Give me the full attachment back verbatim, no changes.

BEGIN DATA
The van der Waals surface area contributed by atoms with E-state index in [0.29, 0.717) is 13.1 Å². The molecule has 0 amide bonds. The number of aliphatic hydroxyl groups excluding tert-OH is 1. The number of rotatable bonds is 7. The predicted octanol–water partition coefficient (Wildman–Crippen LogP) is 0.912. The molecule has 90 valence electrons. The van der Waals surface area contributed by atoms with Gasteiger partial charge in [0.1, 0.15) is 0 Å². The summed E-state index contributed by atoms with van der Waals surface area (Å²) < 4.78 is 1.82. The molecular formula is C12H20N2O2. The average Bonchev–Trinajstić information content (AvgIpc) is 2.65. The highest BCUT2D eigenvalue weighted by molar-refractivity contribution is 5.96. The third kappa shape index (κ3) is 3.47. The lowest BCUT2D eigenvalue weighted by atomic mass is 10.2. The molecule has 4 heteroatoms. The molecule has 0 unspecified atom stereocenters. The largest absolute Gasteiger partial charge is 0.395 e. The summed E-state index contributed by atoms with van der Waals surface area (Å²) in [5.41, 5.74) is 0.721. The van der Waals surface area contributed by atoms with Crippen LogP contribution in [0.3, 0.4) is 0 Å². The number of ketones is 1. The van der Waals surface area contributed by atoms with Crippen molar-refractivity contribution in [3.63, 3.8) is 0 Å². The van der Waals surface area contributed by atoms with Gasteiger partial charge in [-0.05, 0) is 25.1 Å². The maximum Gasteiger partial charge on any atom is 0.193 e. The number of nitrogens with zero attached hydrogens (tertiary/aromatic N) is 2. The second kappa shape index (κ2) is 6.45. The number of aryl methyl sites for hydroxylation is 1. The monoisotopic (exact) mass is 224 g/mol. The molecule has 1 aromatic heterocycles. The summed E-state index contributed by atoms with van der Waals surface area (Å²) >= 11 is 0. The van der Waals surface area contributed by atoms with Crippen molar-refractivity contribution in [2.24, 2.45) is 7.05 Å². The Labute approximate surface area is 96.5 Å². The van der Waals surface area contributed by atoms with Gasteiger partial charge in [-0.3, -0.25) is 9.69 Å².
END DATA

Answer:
The van der Waals surface area contributed by atoms with E-state index in [0.29, 0.717) is 13.1 Å². The molecule has 0 amide bonds. The number of aliphatic hydroxyl groups excluding tert-OH is 1. The number of rotatable bonds is 7. The predicted octanol–water partition coefficient (Wildman–Crippen LogP) is 0.912. The molecule has 90 valence electrons. The van der Waals surface area contributed by atoms with Gasteiger partial charge in [0.1, 0.15) is 0 Å². The summed E-state index contributed by atoms with van der Waals surface area (Å²) < 4.78 is 1.82. The molecular formula is C12H20N2O2. The average Bonchev–Trinajstić information content (AvgIpc) is 2.65. The highest BCUT2D eigenvalue weighted by molar-refractivity contribution is 5.96. The third kappa shape index (κ3) is 3.47. The lowest BCUT2D eigenvalue weighted by atomic mass is 10.2. The molecule has 4 heteroatoms. The molecule has 0 unspecified atom stereocenters. The largest absolute Gasteiger partial charge is 0.395 e. The summed E-state index contributed by atoms with van der Waals surface area (Å²) in [5.41, 5.74) is 0.721. The van der Waals surface area contributed by atoms with Crippen LogP contribution in [0.3, 0.4) is 0 Å². The number of ketones is 1. The van der Waals surface area contributed by atoms with Crippen molar-refractivity contribution in [3.63, 3.8) is 0 Å². The van der Waals surface area contributed by atoms with Gasteiger partial charge in [-0.05, 0) is 25.1 Å². The maximum Gasteiger partial charge on any atom is 0.193 e. The number of nitrogens with zero attached hydrogens (tertiary/aromatic N) is 2. The second kappa shape index (κ2) is 6.45. The number of aryl methyl sites for hydroxylation is 1. The monoisotopic (exact) mass is 224 g/mol. The molecule has 1 aromatic heterocycles. The summed E-state index contributed by atoms with van der Waals surface area (Å²) >= 11 is 0. The van der Waals surface area contributed by atoms with Crippen molar-refractivity contribution in [2.24, 2.45) is 7.05 Å². The Labute approximate surface area is 96.5 Å². The van der Waals surface area contributed by atoms with Gasteiger partial charge in [-0.3, -0.25) is 9.69 Å².